Bill C-2 would also provide for the creation of the office of the procurement auditor to review the procurement practices across government on an ongoing basis to ensure fairness and transparency. When concerns or problems are identified, the procurement auditor would make recommendations on how the relevant department could improve its procurement practices. The office of procurement auditor would also provide a new avenue for addressing complaints from vendors. Exclusively, the office would be empowered to review complaints after contracts have been awarded for goods and services covered by the agreement on internal trade but which were below the monetary thresholds of the agreement, which are $25,000 for goods and $100,000 for services. The procurement auditor would also review complaints about the administration of contracts.
Finally, the office would establish and manage an alternative dispute resolution process for contract disputes.
I want to assure all hon. members of the House that the procurement auditor's mandate would not overlap or duplicate the mandates of other positions, such as the Canadian International Trade Tribunal or the Offices of the Auditor General or the Comptroller General. As well, to ensure the independence of this position, the procurement auditor would not report to the Deputy Minister of Public Works and Government Services but directly to the minister. As part of this reporting arrangement, the procurement auditor would submit an annual report to be tabled in Parliament.
Another important element of the federal accountability act related to procurement is our commitment to develop a code of conduct that will clearly outline for employees and suppliers what is acceptable conduct when contracting with the Government of Canada. This code will consolidate a number of existing measures related to procurement fairness, openness and transparency into a comprehensive statement of expectations. Consultations will begin in the near future with a range of affected stakeholders with the goal of having the code of conduct in place by this coming fall.
The code will provide a clear statement of obligations of contractors when doing business with the Government of Canada. For example, it will reinforce existing prohibitions against paying, offering or accepting bribes and will require contractors to disclose all commissions and similar expenses paid in connection with the contract. Integrity provisions will be included in bid solicitation and contract documents to provide a clear statement of the existing obligations of contractors.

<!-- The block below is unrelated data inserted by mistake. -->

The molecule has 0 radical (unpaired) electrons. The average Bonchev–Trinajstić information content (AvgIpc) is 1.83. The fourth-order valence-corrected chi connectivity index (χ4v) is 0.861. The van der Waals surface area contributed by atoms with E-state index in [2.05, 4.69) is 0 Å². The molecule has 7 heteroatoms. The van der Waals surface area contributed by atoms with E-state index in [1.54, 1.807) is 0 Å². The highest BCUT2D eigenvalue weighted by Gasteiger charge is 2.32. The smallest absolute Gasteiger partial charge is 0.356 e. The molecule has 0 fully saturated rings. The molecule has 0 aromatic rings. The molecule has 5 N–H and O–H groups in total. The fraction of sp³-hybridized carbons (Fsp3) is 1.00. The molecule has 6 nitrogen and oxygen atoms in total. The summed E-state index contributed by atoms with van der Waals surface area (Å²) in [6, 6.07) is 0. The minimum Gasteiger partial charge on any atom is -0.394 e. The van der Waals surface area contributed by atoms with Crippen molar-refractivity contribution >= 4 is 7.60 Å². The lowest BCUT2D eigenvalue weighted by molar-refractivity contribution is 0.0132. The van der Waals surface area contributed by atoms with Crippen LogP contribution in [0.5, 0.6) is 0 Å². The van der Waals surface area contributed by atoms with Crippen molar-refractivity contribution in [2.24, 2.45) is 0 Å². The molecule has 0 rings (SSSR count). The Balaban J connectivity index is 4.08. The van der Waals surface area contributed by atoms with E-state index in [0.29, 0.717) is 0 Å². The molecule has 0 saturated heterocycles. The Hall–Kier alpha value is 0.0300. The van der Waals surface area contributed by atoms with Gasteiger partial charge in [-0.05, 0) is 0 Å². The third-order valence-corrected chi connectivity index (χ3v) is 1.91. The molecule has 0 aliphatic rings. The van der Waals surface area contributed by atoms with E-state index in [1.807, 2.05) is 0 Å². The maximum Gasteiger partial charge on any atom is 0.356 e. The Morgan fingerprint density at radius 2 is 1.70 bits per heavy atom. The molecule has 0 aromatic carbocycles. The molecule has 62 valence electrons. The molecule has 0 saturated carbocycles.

The federal accountability act also broadens the reach of the Office of Small and Medium Enterprises. As the Minister recently announced, six new satellite offices for small and medium enterprises will be established in the four corners of Canada, so that businesses in all of the regions will be able to obtain support.
The staff in those new offices will ensure that small and medium enterprises have access to government contracts, as changes are made to federal procurement practices.
The government's commitment to reform the procurement process extends to all types of purchasing, including the procurement of advertising and public opinion research. Accordingly, the federal communications policy will be amended to ensure that the principles of openness, fairness and transparency are applied to all procurement of federal advertising and public opinion research. As well, our government will review the definition of advertising to ensure that it is properly distinguished from other related services, such as public relations or events management.
Bill C-2 would also make it mandatory that the results of all public opinion research commissioned by the Government of Canada be submitted in writing, that a copy be filed with the Librarian and Archivist of Canada and that contract information and executive summaries of completed projects be posted on the Internet.
Last but certainly not least, our government will appoint an independent adviser to review, assess and report on Government of Canada procurement practices and public opinion research. This review will include, but not be limited to, procurement issues raised in the Auditor General's report of November 2003.
That position will not be permanent. The independent adviser will be appointed only for a period of six months. However, he or she will provide Canadians with the assurance that the government is making the best use of the public funds spent on public opinion research contracts and that those contracts are not awarded or used for partisan or political purposes. The independent adviser will report to the Minister of PWGSC.
Of course, as is consistent with the spirit of accountability that has newly emerged in Ottawa, his or her findings will be made public.
Even on their own these reforms of procurement and public opinion research and advertising will make Bill C-2 worthy of our support. However I remind hon. members that they are part of a much larger package designed to restore trust in government. Every other element of the proposed federal accountability act is equally deserving of support.
All parties in the House have acknowledged the need to improve accountability in government. Now hon. members have the opportunity to put their words into action by voting in favour of Bill C-2, the federal accountability act.